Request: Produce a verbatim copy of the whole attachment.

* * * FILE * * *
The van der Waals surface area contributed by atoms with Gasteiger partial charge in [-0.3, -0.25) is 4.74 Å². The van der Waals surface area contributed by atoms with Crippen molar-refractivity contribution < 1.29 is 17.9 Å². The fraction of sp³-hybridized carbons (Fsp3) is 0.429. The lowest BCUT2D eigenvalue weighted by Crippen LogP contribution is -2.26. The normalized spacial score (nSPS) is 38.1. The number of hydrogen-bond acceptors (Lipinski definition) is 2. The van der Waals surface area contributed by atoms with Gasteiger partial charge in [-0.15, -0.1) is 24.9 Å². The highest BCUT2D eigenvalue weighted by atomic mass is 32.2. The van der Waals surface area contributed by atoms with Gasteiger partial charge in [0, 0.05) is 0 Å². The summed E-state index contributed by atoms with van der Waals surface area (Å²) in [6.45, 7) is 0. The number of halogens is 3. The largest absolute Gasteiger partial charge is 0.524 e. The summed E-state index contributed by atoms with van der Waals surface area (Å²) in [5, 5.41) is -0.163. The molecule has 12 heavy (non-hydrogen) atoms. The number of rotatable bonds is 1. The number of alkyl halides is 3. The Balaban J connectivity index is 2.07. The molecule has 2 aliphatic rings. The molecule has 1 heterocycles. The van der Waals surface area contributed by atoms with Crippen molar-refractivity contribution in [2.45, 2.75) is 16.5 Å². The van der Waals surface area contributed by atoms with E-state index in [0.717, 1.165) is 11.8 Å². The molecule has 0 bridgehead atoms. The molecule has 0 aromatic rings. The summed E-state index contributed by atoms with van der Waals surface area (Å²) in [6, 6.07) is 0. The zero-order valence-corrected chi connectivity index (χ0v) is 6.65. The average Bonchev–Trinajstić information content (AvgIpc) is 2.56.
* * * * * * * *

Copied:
The van der Waals surface area contributed by atoms with Gasteiger partial charge in [-0.3, -0.25) is 4.74 Å². The van der Waals surface area contributed by atoms with Crippen molar-refractivity contribution < 1.29 is 17.9 Å². The fraction of sp³-hybridized carbons (Fsp3) is 0.429. The lowest BCUT2D eigenvalue weighted by Crippen LogP contribution is -2.26. The normalized spacial score (nSPS) is 38.1. The number of hydrogen-bond acceptors (Lipinski definition) is 2. The van der Waals surface area contributed by atoms with Gasteiger partial charge in [-0.15, -0.1) is 24.9 Å². The highest BCUT2D eigenvalue weighted by atomic mass is 32.2. The van der Waals surface area contributed by atoms with Gasteiger partial charge in [0, 0.05) is 0 Å². The summed E-state index contributed by atoms with van der Waals surface area (Å²) in [6.45, 7) is 0. The number of halogens is 3. The largest absolute Gasteiger partial charge is 0.524 e. The summed E-state index contributed by atoms with van der Waals surface area (Å²) in [5, 5.41) is -0.163. The molecule has 12 heavy (non-hydrogen) atoms. The number of rotatable bonds is 1. The number of alkyl halides is 3. The Balaban J connectivity index is 2.07. The molecule has 2 aliphatic rings. The molecule has 1 heterocycles. The van der Waals surface area contributed by atoms with Crippen molar-refractivity contribution in [2.45, 2.75) is 16.5 Å². The van der Waals surface area contributed by atoms with E-state index in [0.717, 1.165) is 11.8 Å². The molecule has 0 bridgehead atoms. The molecule has 0 aromatic rings. The summed E-state index contributed by atoms with van der Waals surface area (Å²) in [6, 6.07) is 0. The zero-order valence-corrected chi connectivity index (χ0v) is 6.65. The average Bonchev–Trinajstić information content (AvgIpc) is 2.56.